Part I. Counterfactual Causality and Empirical Research in the Social Sciences:
    1. Introduction
    2. The counterfactual model
    Part II. Estimating Causal Effects by Conditioning:
    3. Causal graphs, identification, and models of causal exposure
    4. Matching estimators of causal effects
    5. Regression estimators of causal effects
    Part III. Estimating Causal Effects When Simple Conditioning Is Ineffective:
    6. Identification in the absence of a complete model of causal exposure
    7. Natural experiments and instrumental variables
    8. Mechanisms and causal explanation
    9. Repeated observations and the estimation of causal effects
    Part IV. Conclusions:
    10. Counterfactual causality and future empirical research in the social sciences.

  • Resources for

    Counterfactuals and Causal Inference

    Stephen L. Morgan, Christopher Winship

    General Resources

    Find resources associated with this title

    Type Name Unlocked * Format Size

    Showing of

    Back to top

    This title is supported by one or more locked resources. Access to locked resources is granted exclusively by Cambridge University Press to lecturers whose faculty status has been verified. To gain access to locked resources, lecturers should sign in to or register for a Cambridge user account.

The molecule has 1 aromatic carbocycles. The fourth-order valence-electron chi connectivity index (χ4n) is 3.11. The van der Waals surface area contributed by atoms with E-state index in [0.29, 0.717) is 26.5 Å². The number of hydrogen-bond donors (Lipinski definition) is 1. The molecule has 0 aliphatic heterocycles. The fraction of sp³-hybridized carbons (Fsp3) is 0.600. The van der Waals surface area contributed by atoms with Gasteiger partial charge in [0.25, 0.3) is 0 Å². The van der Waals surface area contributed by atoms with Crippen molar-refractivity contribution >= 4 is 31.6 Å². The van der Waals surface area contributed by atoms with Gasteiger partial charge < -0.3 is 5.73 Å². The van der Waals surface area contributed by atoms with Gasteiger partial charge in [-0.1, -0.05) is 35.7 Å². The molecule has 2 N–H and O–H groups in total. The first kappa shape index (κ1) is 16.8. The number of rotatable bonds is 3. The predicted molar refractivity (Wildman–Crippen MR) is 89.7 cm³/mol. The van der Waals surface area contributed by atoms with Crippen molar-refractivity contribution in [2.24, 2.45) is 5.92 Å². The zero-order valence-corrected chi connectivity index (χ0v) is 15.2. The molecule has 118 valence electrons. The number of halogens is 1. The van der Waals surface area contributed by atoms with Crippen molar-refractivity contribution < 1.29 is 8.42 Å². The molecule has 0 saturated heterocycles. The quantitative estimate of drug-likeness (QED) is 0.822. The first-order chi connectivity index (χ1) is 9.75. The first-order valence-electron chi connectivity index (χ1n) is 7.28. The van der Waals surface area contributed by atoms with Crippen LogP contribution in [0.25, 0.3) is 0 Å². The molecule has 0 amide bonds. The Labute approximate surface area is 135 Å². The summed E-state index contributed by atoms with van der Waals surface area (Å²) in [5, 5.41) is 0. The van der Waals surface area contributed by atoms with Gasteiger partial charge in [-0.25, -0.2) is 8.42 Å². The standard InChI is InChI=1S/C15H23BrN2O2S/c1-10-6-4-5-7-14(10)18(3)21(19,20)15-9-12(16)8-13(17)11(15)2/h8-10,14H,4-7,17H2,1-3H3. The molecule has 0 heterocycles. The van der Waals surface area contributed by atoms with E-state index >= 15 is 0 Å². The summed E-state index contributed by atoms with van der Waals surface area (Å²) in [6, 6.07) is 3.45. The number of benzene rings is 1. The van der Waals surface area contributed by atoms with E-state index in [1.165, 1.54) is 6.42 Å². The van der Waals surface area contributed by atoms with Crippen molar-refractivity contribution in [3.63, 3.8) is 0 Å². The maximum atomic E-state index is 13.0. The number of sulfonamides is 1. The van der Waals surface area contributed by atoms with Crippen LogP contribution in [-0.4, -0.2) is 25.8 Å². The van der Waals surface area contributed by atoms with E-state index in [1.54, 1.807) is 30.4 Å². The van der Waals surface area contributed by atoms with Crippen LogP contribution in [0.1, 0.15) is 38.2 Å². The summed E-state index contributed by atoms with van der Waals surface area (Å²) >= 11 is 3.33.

Please use locked resources responsibly and exercise your professional discretion when choosing how you share these materials with your students. Other lecturers may wish to use locked resources for assessment purposes and their usefulness is undermined when the source files (for example, solution manuals or test banks) are shared online or via social networks.

    Supplementary resources are subject to copyright. Lecturers are permitted to view, print or download these resources for use in their teaching, but may not change them or use them for commercial gain.

    If you are having problems accessing these resources please contact lecturers@cambridge.org.

  • Instructors have used or reviewed this title for the following courses

    • Accounting Research Methods
    • Advanced Political Analysis
    • Advanced Research methods in Political Science
    • Analysis of Political Data
    • Causal Inference
    • Causal Modeling
    • Design and Analysis of Epidemiological Studies
    • Development of Sociological Theory